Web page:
3% of Kiwis Report Paying a Bribe in Global Survey
FOR IMMEDIATE RELEASE
9 July 2013
Transparency International New Zealand
Wellington New Zealand
3% of Kiwi's Report Paying a Bribe in Global Survey
Transparency International today released the 2013 Global Corruption Barometer, and its key finding from the global survey of 114,000 respondents in 107 countries: bribery is widespread with 27 per cent of those surveyed globally reporting they have paid a bribe in the last 12 months when interacting with public institutions and services.
The New Zealand component of the survey
involved 1000 New Zealanders and was undertaken by Colmar
Brunton in January and February this year and
• 3% of New Zealanders surveyed reported paying a bribe
• Of those who reported paying a bribe their reasons for doing so were because:
o It was the only way to obtain a service (35%)
o To get a cheaper service (29%)
o To speed things up (21%)
o As a gift/gratitude (15%)
• 65% of those surveyed thought the level of corruption in New Zealand has increased over the past two years
Transparency International New Zealand Chair Suzanne Snively says she is not surprised by the research but acknowledges many will be.
"There is a mistaken impression that New Zealand is somehow removed from bribery practices which are common place in the rest of the world. In fact, as we seek to strengthen our business and trade opportunities with countries that are commonly ranking poorly on anti-corruption indices, our exposure to illegal activity such as bribery is increasing.
"Having a public sector that operates with high integrity provides an opportunity for the lower cost of doing business, access to quality markets, more satisfied customers, better shareholder return and the attraction and retention of employees who want to work for ethical organisations.", she said.
"Internationally we are 'perceived' as a country of little corruption. We currently rank at the top of the annual Corruptions Perception Index which rates perception not experience. This reputation presents significant competitive advantages and economic benefits for New Zealand business. But we need to ensure that perception is reality."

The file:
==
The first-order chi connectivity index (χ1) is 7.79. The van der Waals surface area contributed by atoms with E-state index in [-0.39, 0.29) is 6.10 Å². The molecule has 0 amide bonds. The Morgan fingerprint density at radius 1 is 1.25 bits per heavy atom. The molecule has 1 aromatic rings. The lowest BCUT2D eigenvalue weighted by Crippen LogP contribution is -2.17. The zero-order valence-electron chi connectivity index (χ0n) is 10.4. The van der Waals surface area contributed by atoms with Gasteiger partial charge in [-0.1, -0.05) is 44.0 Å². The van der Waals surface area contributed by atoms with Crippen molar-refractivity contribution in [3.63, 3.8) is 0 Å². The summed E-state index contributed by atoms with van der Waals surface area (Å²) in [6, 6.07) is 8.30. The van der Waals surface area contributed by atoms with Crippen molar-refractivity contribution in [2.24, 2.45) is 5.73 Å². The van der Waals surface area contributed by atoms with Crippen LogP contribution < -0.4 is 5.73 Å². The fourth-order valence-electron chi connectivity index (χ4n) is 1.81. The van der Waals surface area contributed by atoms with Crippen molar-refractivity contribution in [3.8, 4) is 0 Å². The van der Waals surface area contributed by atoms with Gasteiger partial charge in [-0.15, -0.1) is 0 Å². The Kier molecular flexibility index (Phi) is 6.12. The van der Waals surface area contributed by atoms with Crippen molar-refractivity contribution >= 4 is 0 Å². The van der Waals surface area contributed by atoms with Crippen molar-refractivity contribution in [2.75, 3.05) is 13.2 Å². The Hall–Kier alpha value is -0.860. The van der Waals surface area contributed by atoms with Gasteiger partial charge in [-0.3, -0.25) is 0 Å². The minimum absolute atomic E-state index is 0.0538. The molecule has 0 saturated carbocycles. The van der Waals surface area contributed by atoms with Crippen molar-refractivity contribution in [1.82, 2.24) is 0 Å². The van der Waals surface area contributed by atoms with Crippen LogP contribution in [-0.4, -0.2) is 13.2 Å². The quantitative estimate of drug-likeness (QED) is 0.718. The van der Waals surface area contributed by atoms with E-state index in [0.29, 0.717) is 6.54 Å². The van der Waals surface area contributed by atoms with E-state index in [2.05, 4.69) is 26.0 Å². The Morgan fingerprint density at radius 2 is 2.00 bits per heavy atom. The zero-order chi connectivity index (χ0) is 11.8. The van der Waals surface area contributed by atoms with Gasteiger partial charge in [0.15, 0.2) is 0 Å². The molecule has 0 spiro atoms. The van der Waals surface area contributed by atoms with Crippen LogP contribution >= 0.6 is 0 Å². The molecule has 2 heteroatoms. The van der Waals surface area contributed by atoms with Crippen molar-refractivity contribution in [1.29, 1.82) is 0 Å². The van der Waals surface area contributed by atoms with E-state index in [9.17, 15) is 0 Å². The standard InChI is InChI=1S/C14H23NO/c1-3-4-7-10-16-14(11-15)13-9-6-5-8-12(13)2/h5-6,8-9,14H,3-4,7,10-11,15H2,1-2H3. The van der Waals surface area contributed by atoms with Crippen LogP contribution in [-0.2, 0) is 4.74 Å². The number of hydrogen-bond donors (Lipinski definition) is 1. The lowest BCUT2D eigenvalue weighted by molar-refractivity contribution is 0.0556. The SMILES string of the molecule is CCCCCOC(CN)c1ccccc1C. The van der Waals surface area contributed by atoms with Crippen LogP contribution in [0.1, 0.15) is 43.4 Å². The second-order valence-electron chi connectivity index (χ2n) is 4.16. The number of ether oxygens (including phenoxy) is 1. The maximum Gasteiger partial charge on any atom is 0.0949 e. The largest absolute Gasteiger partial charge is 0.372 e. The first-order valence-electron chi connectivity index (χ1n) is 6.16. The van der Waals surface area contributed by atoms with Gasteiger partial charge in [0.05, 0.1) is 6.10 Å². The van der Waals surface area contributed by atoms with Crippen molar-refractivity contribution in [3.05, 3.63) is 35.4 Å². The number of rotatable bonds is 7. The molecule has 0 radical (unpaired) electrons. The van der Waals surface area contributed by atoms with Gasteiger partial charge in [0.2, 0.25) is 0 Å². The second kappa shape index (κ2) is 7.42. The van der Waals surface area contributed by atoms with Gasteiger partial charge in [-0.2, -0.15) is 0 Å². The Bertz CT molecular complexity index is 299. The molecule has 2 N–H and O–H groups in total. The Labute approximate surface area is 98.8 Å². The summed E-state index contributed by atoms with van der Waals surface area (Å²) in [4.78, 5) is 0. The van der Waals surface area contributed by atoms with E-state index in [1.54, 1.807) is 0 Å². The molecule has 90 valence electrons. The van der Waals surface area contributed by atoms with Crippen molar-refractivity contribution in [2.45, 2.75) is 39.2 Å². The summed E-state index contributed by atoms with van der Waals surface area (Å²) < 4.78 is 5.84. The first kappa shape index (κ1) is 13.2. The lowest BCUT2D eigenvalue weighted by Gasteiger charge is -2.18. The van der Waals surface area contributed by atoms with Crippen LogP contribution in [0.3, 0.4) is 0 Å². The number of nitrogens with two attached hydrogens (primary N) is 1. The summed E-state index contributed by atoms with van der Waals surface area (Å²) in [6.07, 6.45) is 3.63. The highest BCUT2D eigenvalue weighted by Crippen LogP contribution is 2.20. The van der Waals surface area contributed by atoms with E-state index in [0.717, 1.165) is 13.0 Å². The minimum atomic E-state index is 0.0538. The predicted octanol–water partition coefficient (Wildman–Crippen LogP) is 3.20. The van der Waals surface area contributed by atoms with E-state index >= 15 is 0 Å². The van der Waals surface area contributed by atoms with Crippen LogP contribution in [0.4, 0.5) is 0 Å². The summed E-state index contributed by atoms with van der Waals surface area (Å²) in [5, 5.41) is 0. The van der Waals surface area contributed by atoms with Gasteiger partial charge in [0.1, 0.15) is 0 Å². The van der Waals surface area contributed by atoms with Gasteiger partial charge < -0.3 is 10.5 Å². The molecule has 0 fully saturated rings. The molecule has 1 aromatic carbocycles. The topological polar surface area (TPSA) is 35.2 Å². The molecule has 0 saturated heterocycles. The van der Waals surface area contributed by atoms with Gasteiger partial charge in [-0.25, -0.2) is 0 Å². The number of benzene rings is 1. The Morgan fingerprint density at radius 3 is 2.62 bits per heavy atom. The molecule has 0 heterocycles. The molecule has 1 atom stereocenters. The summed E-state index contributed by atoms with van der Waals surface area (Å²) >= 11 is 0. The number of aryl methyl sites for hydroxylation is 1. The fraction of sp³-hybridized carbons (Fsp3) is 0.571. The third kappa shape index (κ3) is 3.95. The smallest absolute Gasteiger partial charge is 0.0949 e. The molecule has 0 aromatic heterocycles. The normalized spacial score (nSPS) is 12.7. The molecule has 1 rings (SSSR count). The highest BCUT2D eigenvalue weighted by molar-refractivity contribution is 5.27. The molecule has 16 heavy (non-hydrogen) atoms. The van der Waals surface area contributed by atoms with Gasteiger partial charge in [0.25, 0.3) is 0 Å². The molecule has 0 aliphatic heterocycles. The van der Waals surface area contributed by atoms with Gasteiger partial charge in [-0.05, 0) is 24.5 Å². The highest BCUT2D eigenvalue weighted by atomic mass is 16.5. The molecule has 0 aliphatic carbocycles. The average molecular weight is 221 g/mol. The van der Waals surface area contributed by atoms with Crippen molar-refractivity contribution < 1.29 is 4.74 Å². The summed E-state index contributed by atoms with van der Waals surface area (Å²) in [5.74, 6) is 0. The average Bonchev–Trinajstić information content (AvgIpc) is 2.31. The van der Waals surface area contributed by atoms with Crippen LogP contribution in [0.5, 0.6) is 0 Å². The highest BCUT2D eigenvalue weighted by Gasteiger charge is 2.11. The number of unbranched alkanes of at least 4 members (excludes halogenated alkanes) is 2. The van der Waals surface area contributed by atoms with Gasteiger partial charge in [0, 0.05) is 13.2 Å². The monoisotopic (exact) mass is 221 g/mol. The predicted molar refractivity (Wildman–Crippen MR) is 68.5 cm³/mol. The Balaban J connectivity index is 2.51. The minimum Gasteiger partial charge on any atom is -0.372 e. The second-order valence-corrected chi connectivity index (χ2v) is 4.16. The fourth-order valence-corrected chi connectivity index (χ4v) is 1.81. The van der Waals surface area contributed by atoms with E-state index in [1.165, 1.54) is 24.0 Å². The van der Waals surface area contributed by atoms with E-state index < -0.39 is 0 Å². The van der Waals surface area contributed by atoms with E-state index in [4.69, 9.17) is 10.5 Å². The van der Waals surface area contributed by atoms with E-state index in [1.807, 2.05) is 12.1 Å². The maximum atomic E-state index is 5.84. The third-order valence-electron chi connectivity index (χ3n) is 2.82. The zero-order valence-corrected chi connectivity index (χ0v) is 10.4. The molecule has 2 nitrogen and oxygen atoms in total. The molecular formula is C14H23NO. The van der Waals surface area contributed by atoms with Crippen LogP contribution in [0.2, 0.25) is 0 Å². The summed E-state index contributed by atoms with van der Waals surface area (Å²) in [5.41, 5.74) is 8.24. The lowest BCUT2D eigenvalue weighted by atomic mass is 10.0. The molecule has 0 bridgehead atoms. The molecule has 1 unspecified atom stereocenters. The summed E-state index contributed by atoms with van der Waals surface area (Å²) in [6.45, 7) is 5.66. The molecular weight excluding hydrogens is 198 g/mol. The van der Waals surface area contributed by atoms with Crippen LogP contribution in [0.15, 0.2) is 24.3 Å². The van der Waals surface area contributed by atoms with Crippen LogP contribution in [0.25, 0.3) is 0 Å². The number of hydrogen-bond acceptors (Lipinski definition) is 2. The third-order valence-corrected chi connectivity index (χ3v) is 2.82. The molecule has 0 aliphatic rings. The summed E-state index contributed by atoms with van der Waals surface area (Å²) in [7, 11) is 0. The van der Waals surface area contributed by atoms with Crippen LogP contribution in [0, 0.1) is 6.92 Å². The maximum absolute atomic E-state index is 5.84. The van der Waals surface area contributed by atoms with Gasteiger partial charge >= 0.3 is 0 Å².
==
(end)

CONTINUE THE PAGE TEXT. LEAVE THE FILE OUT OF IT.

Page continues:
"There is no place for complacency for any of us whether we are at work, in school, or at board, management or government level in New Zealand. We must be vigilant about these matters and ensure we manage our risks actively and resoundingly" according to Snively.
New Zealand findings include:
• 44% responded that the New Zealand government's actions are ineffective in the fight against corruption.
• 88% of New Zealanders surveyed reported willingness to sign a petition asking the government to do more to fight corruption.
All New Zealanders are encouraged to join TINZ; a strong national chapter is a very effective mechanism for systematically fighting bribery and corruption in New Zealand.
1. Transparency International is the global civil society coalition leading the fight against corruption - www.transparency.org/. Transparency International New Zealand (TINZ) is the local chapter of the global organisation - www.transparency.org.nz/.
2. Transparency International undertook the first Global Corruption Barometer (GCB) in 2003. This is the second time New Zealand has participated in the survey; the first time was in 2010.
3. About Transparency International New
Transparency International is the global civil society organisation leading the fight against corruption. The local chapter works to actively promote the highest levels of transparency, accountability, integrity and public participation in government and civil society in New Zealand and the Pacific Islands.
Transparency International New Zealand is currently undertaking a comprehensive assessment of New Zealand's National Integrity Systems. The concept lead by Transparency International is the assessment of a country's institutional arrangements for integrity from the perspective of fighting corruption and fostering ethical behaviour. It is a comprehensive assessment across 13 pillars, focussed on integrity, a concept that embraces a great deal more than a lack of corruption.
It will include research into selected governance issues important to New Zealand illuminate the reasons for the high standing of New Zealand's institutions and identify any weaknesses that are not immediately apparent. Full results are expected to be released by the end of the year.
Visit www.transparencynz.org.nz for further detail on the work of Transparency New Zealand.